Would you put up with such madness on a traditional array; evacuating all data whenever you add some performance, capacity or new firmware?  Would you pay for it up front, install it, and then endure this pain while the manufacturer finishes their code?

Don’t Compromise

The good news is, there are mature all-flash arrays available (I’m happy to work for a company that provides one).  The point of this post is to encourage you to be thorough in your research and make sure you ask the right questions.  If you stay focused on what’s important, you’ll be fine!  Manufacturers have a way of steering conversations  to features that are impressive and away from features that are required.  Here are some tips:

  • Control the conversation and keep it relevant to your business.
  • Discuss your most basic requirements; even if you assume all manufacturers meet them.
  • Make sure you determine what is in the current product and what is future-ware. Some manufactures market the future like it is today.
  • Have a few discussions with at least 2 or 3 manufacturers. If you just talk to one, you won’t know what you are missing.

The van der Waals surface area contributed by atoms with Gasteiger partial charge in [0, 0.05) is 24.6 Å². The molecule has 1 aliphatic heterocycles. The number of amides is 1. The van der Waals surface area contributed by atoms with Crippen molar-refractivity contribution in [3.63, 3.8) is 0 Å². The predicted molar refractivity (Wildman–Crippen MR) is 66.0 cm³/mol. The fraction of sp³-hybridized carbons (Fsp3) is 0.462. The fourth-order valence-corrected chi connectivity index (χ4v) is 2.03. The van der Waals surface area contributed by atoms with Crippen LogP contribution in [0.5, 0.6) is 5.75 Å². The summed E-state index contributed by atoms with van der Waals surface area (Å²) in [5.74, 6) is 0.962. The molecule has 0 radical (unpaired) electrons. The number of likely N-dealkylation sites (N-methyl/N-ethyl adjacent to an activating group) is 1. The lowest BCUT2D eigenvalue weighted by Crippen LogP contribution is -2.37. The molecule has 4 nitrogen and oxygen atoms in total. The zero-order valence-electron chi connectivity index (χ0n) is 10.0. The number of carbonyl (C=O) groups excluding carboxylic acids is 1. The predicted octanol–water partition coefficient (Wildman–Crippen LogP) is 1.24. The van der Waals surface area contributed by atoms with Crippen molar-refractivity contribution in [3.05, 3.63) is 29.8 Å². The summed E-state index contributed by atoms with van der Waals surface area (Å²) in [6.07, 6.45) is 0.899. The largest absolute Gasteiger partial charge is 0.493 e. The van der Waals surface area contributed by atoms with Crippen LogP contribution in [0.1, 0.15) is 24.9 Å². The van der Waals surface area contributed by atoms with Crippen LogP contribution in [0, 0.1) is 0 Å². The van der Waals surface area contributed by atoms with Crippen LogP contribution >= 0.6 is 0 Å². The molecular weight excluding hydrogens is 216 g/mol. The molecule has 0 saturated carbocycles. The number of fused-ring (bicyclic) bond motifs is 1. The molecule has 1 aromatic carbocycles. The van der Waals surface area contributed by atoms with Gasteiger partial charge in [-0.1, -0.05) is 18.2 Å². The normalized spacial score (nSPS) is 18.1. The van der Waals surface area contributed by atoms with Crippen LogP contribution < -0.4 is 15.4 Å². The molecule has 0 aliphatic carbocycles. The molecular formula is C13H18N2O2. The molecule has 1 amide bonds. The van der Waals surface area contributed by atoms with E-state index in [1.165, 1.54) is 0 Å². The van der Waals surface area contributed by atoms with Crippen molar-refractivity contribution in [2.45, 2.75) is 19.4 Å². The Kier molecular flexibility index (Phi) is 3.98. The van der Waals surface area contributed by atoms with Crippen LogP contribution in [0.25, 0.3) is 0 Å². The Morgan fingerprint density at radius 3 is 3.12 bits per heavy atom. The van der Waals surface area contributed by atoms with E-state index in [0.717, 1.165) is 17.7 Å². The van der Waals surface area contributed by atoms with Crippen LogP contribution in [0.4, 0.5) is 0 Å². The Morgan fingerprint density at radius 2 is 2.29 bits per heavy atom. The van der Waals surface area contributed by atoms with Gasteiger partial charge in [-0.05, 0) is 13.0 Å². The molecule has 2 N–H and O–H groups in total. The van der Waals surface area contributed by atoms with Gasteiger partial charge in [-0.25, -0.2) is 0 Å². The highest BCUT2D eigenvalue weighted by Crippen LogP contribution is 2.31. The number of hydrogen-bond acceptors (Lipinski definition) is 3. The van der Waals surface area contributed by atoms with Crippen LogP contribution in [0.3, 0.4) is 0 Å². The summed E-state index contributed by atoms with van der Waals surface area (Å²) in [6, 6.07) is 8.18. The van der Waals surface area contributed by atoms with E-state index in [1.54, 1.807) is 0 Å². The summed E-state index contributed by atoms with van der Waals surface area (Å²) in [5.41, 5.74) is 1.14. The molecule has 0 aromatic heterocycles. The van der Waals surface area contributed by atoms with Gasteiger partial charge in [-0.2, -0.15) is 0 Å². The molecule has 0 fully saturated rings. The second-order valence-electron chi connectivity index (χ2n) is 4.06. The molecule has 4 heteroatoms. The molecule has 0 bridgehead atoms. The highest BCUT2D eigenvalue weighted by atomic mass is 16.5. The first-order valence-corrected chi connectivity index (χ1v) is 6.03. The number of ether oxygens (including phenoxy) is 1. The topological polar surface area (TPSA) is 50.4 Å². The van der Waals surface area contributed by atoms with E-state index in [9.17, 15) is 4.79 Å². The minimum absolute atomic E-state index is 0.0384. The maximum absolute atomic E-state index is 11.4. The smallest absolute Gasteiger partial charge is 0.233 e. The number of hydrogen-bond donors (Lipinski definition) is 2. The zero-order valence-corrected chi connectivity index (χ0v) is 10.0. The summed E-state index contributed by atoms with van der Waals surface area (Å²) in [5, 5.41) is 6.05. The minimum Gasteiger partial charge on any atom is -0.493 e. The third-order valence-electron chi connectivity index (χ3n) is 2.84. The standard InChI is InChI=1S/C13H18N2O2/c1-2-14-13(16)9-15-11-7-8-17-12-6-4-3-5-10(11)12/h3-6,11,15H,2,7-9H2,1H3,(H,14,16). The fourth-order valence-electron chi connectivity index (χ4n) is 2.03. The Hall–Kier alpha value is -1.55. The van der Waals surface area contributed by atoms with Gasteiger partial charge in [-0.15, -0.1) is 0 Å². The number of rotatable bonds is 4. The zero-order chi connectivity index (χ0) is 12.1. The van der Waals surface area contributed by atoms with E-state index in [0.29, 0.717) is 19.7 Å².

• Beware of complexity, its purpose is to hide architecture gaps.
  • Ask for a POC! Manufacturers with solid products will not hesitate to let you test their gear.

Finally, don’t settle for a product that is a step backwards from what you have today.  You are purchasing a product, not a roadmap.  Don’t be a beta tester on your time and your dime.

P.S. The Pure Details

In case you were wondering how Pure Storage measures up in the non-disruptive space, here is where we stand.  100% Non-Disruptive Everything.  Period.

Scale Capacity: Storage shelves can be added non-disruptively in full or halfs.  Drive types can easily be mixed as the array scales.

Scale Performance: Non-disruptive upgrades of controllers allow the array be scaled from the smallest controller size to the largest while online and serving data.

Maintain Performance:  The Pure architecture was designed so 100% of performance can be achieved, even during failures.  Redundant components, including controllers, can be replaced without impact.

Upgrade Firmware: Non-disruptive minor AND MAJOR code upgrades.  Customers on Purity 3.x are able to upgrade to 4.x and receive new replication capabilities at no cost, with no downtime.

No Compromise: All the above is possible while customers still benefit from industry leading data protection, flash management and un-beatable data reduction capabilities.  No SAN virtualizers, plexers or replicators; just 100% fully-integrated awesomeness.

1 comment to All-Flash Madness: Shortcuts, Caveats and Disruptions

  • Andrew Dauncey

    I came here as I’ve heard about issues expanding & upgrading with some AFA’s. Although it’s hard to find any written doco on it. How about naming those vendors and problems?

    Understandably with you working for a storage vendor it may seem like competitive FUD, but if it’s the truth, there’s nothing wrong with that.

    Just make sure dates/firmware versions are listed, as I’m sure the vendors are working on fixes for future releases.